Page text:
Jaclyn Berman, a senior in the School of Nursing and Public Health, researched the effect of music therapy on postoperative relief. Concerned about the opioid crisis, she wanted to do research on alternative therapies. She found that music therapy reduced pain and therefore reduced the need for pain medication. She hopes hospitals will implement similar plans for pain management after surgeries.
Stefanie Konboz and Romina Ghale, biology majors, looked at “The Study of Antimutagenic Properties of Emblica officinalis and Annona muricata.” They researched whether amla fruit and graviola would exhibit anticancer properties. Konboz thoroughly enjoyed the project work and appreciated all she learned from Aucoin and Associate Professor Agnes Berki. “I’ve always asked questions, and the research was a learning process every day,” she said.
Holly Reiter, a senior graphic design major, showcased her senior exhibition “Alive Again,” which featured her digital paintings, inspired by music. “It made me realized I want to be an illustrator for the rest of my life as my career.”
The keynote for the graduate section of the day was given by Humberto Humby Baquerizo on “Translating Leadership, Resilience and Community Service in Scholarship.” Baquerizo received a doctorate in education leadership from Caldwell and works at Rutgers Medical School in the Office for Diversity and Community Engagement.
Jhoanna Marquez, an academic advisor at Caldwell, did research on students placed on academic probation. Her research focused on the extent to which semester meetings with advisors increased the motivation to improve academic standing as perceived by students on probation. Since she has been working with this population for some time in her position at Caldwell, she was pleased to see that the connection with the recovery advisor improved the outcomes for students in areas such as study habits and awareness of campus resources and also helped with retention.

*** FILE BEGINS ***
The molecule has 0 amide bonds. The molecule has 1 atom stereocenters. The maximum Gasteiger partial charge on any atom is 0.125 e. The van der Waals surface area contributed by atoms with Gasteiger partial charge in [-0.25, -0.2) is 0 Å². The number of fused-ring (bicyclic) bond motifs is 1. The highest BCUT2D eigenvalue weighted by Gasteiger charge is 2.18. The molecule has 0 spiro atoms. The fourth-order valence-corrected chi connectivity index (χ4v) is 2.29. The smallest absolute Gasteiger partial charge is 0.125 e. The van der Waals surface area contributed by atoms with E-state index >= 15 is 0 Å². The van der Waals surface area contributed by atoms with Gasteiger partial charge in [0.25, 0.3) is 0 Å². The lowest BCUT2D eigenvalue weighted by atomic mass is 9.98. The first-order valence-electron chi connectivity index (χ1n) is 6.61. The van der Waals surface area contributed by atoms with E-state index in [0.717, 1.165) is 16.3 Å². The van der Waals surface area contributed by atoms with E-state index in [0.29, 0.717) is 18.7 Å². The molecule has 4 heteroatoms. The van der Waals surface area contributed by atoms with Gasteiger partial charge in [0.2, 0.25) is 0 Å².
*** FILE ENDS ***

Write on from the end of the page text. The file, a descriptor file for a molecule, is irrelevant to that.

Marjorie O’Connell, a graduate student in the Education Division literacy program, focused on the question “Can the Use of Brain Games Improve Working Memory and Reading Comprehension for Students in a Middle School Special Education Setting?” She teaches study skills in a resource room for seventh- and eighth-graders and was very pleased to see from her study that executive functioning, which are self-regulation skills, as well as behavior and reading comprehension improved for this population with the games. “I can’t wait to hit the ground running with it next year,” she said.
Courtney Kane, Christopher Colasurdo and Shariq Khan, graduate students in the applied behavior analysis program, looked at “Vocational Skills Assessment for a Young Adult with Autism Spectrum Disorder.” “This was right up my alley,” said Kane, a graduate assistant in the Center for Autism and Applied Behavior Analysis, who wants to work with young adults with autism spectrum disorder when she graduates. They replicated a previous study to determine the vocational skills that their learner had in his repertoire. In future work, they plan to teach the skills he did not demonstrate.